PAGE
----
How to Earn Nothing and Learn Little in the Brave New Economy
A Verso book
The first no-holds-barred exposé of the exploitative and divisive world of internships.
Every year, between one and two million Americans work as interns. They famously shuttle coffee in a thousand newsrooms, congressional offices, and Hollywood studios, but they also deliver aid in Afghanistan, build the human genome, and pick up garbage. They are increasingly of all ages, and their numbers are growing fast—from 17 percent of college graduates in 1992 to 50 percent in 2008. A huge and increasing number of internships are illegal under the Fair Labor Standards Act, and this mass exploitation saves firms more than $600 million each year. Interns enjoy no workplace protections and no standing in courts of law—let alone benefits like health care.
Ross Perlin has written the first exposé of this world of drudgery and aspiration. In this witty, astonishing, and serious investigative work, Perlin takes the reader inside both boutique nonprofits and megacorporations such as Disney (which employs 8,000 interns at Disney World alone). He profiles fellow interns, talks to academics and professionals about what unleashed this phenomenon, and explains why the intern boom is perverting workplace practices in locations all around the world.
Insightful and humorous, Intern Nation will transform the way we think about the culture of work.
- May 2011
- 5.9 × 8.5 in
/ 288 pages
- Territory Rights: USA and Dependencies and the Philippines.
Endorsements & Reviews
“[A] blistering, highly entertaining attack on today’s internship culture.” — Boston Globe
“That fact that it took this long for someone to write this book seems as blatantly wrong as the practice itself. Perlin provides a welcome, long-overdue and much-needed argument.” — Kirkus Reviews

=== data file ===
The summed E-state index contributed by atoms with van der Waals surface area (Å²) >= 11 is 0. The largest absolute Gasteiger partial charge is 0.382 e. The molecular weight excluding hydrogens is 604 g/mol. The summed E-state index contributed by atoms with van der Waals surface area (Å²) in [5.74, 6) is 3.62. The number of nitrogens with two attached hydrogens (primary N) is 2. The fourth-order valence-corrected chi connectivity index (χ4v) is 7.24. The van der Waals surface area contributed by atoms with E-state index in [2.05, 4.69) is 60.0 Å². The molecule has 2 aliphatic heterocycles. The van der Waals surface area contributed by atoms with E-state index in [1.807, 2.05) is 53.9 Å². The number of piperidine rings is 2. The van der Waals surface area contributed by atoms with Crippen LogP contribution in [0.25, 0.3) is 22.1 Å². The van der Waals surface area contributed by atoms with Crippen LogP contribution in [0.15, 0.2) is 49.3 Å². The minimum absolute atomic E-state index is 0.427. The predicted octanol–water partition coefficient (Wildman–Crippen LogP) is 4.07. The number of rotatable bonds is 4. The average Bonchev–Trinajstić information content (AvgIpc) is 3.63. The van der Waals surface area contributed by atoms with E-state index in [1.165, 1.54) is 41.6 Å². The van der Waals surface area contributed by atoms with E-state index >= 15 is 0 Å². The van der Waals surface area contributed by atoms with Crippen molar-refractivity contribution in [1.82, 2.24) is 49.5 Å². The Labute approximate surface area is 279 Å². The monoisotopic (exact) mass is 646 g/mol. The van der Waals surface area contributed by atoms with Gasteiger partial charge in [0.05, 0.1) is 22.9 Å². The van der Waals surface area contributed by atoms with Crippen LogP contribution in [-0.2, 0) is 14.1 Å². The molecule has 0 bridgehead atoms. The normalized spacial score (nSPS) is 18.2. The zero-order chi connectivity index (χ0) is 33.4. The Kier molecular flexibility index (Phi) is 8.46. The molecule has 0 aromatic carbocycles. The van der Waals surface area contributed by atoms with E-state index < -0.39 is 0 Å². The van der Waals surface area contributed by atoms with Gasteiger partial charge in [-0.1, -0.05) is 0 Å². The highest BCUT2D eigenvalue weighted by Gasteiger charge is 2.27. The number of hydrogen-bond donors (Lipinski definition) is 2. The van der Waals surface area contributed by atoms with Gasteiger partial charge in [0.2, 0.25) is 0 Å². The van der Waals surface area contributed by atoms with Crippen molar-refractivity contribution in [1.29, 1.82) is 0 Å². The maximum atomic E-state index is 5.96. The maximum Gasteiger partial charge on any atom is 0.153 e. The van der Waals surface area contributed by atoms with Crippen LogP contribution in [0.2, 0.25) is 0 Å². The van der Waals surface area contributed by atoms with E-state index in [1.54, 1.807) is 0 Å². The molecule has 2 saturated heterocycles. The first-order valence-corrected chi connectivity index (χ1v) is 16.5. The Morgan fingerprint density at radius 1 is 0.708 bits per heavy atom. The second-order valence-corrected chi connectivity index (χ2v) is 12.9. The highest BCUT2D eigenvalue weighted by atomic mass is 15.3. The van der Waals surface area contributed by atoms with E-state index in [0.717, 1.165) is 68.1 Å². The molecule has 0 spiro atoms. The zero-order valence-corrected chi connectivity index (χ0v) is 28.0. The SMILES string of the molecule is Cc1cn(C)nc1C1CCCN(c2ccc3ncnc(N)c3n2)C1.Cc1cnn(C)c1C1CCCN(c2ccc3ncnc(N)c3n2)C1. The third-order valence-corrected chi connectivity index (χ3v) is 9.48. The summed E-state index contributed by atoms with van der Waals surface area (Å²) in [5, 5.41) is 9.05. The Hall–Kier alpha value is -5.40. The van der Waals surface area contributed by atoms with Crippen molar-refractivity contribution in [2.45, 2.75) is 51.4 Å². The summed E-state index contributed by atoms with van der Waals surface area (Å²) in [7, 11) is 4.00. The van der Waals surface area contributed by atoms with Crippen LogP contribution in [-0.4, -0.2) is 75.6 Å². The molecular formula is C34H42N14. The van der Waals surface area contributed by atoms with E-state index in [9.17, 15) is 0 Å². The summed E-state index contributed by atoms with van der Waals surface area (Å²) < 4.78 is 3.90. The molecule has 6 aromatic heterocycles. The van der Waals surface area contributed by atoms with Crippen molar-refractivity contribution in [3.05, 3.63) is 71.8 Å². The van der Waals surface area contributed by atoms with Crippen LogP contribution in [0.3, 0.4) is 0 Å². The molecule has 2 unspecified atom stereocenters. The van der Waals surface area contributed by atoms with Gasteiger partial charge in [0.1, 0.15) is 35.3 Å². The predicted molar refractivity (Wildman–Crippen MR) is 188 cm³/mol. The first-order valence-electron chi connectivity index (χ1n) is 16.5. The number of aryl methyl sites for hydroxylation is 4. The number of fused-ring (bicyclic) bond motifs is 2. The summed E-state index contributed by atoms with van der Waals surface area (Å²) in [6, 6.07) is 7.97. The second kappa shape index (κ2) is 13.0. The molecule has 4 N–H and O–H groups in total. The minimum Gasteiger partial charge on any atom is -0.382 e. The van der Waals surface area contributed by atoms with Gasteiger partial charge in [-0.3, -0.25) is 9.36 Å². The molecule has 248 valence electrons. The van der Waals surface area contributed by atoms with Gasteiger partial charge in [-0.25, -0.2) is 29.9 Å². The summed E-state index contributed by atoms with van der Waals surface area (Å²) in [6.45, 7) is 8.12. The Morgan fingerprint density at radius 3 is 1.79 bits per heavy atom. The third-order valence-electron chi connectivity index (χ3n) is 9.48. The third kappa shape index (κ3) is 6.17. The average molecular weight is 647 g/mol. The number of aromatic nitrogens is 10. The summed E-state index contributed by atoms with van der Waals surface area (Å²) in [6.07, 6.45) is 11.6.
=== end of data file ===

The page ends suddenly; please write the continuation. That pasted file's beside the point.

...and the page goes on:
“A book that offers landmark coverage of its topic.” — Andrew Ross, London Review of Books
“Perlin contends that most internships are illegal, according to the Fair Labor and Standards Act, stripping people who are employees in all but name of workers’ rights.” — New Yorker
“A timely book addressing the exploitation of the nation's younger workforce under the guise of the 'internship model.'” — Huffington Post
“Organizations in America save $2 billion a year by not paying interns a minimum wage, writes Ross Perlin in Intern Nation.” — Economist
“Perlin’s writing is engaging and the questions he raises are valid ones in an increasingly competitive job market.” — Library Journal
“[E]ye-opening ... The book tackles a sprawling topic with earnestness and flair.” — Washington Post
“Few books have been written about the effect of internships, so this short book will be eye-opening for many. Students and parents should add it their reading lists.” — St. Louis Post-Dispatch
“Cloaked in the innocent idea of the intern, aggressive employers are using young people trying to get a foothold to weaken the leverage of existing workers, especially professionals. Ross Perlin gives us an account of another subterranean strategy to undermine working people in the US.” — Frances Fox Piven, Distinguished Professor of Political Science and Sociology at the Graduate Center, CUNY
“Alas, the valuable internship institution is being widely and flagrantly abused, as Ross Perlin demonstrates in this eye-opening book. A huge chunk of the American workplace has been distorted in an unhealthy way, and Perlin provides not only the diagnosis but the beginnings of a prescription.” — James Ledbetter, author of Unwarranted Influence